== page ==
Heavy horseman Derek Spanton, who has died aged 83, attended every Aylsham Show for more than 70 years.
With his Shire horses, he was presented to The Queen, the late Elizabeth II at Windsor in 2005 and to the former Prince of Wales, now King Charles III, in about 2003.
His horses were stars as he took the reins at the Aylsham Agricultural Show Association’s 75th anniversary pageant, which was staged in Blickling Park last August before a record grand ring crowd.
He visited the Aylsham Show for the first time aged 12 arriving with his parents by horse and cart at the town’s Recreation Ground in June 1953 when a record crowd of 10,000 went through the gates.
The family had worked heavy horses for more than a century. He helped his grandfather, who lived at Sloley and worked for Norfolk County Council to cart gravel by horse and cart from the beaches at Mundesley and Bacton to be used for road making.
His father, Jim, delivered milk with a pony and trap while a coal merchant uncle, Oscar Peek-Vout, used horses from nearby Worstead station yard. On his uncle’s death, Derek inherited harness, tack and some land – so in 1988, he bought his first horse, a 18hh Shire called Jim.
His uncle had gone to local shows and took his young nephew, aged 11, to the 1952 Royal Norfolk Show at Raveningham, near Beccles. Many years later, Derek returned with his Shires to compete.
Derek Arthur Spanton was born in Sloley, and went to the village school and then to North Walsham. He joined Eastern Electricity, where he worked for 45 years as a lorry driver but heavy horses were always his first love.
He forged a lasting partnership with the rapidly expanding Woodforde’s Brewery, based in Woodbastwick, after being approached by its then head Ray Ashworth in 1994. He had restored a dray – owned by his uncle – which had been stored in a barn at Worstead by the late Gavin Paterson.
It was used to supply the re-opened Woodforde’s pub, the Billy Bluelight in Norwich, and so he became the brewery’s “flagship ambassador” for the next quarter of a century. In 2005, he was one of six teams of brewery horses to parade before the Queen at Windsor. Heidi Hannant, who helped him for the past 20 years, also joined those presentations and now looks after his retired veteran Shire, Herbie, who was 25 on January 1.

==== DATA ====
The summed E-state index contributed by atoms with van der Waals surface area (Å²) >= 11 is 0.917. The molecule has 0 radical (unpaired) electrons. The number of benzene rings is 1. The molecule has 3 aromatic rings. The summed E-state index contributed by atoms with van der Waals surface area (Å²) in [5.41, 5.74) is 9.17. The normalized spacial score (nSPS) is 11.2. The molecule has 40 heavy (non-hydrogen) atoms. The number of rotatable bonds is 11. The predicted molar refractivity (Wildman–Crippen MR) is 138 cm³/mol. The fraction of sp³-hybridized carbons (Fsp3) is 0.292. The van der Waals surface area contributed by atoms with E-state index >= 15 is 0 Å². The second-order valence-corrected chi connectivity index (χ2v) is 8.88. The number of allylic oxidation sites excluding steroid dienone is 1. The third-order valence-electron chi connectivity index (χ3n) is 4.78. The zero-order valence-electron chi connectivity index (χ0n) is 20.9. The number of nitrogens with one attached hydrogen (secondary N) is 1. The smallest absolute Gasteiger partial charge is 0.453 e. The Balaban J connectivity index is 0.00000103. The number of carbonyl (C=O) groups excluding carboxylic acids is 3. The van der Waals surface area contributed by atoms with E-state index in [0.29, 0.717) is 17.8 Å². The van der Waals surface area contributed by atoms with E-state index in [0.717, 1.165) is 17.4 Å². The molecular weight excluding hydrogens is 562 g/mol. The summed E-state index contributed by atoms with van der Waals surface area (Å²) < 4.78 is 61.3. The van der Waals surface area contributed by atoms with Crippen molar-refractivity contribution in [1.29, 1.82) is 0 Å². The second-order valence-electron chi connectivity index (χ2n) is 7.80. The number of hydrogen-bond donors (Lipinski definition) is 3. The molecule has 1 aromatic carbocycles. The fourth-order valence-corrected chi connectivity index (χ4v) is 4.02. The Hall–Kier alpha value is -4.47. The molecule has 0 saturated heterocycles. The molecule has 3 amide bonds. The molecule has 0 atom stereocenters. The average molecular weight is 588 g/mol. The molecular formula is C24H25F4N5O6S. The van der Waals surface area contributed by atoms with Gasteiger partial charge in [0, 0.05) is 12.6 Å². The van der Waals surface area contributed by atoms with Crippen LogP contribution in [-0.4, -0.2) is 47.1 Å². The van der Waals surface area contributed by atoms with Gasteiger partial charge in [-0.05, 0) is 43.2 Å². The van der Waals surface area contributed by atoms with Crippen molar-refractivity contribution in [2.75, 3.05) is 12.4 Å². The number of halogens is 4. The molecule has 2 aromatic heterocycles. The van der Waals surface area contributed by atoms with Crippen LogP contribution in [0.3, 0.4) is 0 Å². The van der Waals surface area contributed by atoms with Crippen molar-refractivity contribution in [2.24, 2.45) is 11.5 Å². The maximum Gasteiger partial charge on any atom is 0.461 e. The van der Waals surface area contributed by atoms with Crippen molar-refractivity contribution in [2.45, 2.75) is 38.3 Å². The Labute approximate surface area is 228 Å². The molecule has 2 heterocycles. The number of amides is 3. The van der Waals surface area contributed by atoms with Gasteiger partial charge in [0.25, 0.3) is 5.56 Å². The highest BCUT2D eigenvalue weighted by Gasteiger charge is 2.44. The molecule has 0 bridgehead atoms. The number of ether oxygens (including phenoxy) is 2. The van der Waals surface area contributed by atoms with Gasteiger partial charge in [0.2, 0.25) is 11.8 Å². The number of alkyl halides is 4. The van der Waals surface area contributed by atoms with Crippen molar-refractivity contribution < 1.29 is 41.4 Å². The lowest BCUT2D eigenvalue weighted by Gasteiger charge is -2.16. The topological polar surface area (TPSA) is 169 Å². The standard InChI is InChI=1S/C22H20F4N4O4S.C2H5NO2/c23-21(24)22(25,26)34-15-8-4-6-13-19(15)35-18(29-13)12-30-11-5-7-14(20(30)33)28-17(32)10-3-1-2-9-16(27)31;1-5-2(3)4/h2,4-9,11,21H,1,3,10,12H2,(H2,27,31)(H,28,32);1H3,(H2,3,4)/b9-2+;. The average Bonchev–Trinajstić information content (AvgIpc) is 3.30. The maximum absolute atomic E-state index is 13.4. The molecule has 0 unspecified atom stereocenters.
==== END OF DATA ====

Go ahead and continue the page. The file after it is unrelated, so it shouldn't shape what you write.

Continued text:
A keen supporter of heavy horse classes, he enjoyed success at the Royal Norfolk Show, for example, winning the veteran 2012 championship, and then again 2019, with Acle Ryan. He competed in the agricultural turnout classes, said Chris Self, heavy horse head steward for the Royal Norfolk Agricultural Association, and also former Aylsham Show secretary. “He was always supportive of showing classes and was respected by all in the heavy horse world,” he said.
His collection of trophies and rosettes from his lengthy showing career filled rooms at his Smallburgh home. Always willing to promote Shires and heavy horses, he took part in hundreds of events across the region from the annual Stradsett Park Vintage Rally, near Downham Market, to the 25th heavy horse show at Ely in 2012.
His support of Aylsham Show over almost eight decades was greatly appreciated, especially as a key exhibitor, who had revived the heavy horse presence. He “lived for his horses” said Mike Gamble, who is the AASA’s retiring chairman.
Mr Spanton, who died at the Norfolk & Norwich University Hospital on December 16, had been a drover for North Walsham’s spring cattle sales, which were held at the town’s market between February and June until the 1980s.
He leaves a brother, Michael. A Suffolk Punch, Gifford, driven by his former groom, Karen White, will pull the dray with his coffin to the funeral service. It will be held at St Batholomew’s Church, Sloley, on Friday, January 19 at 2pm, followed by interment. Donations may be made to Cancer Research UK. Further details from Gordon Haynes Independent Funeral Directors, North Walsham.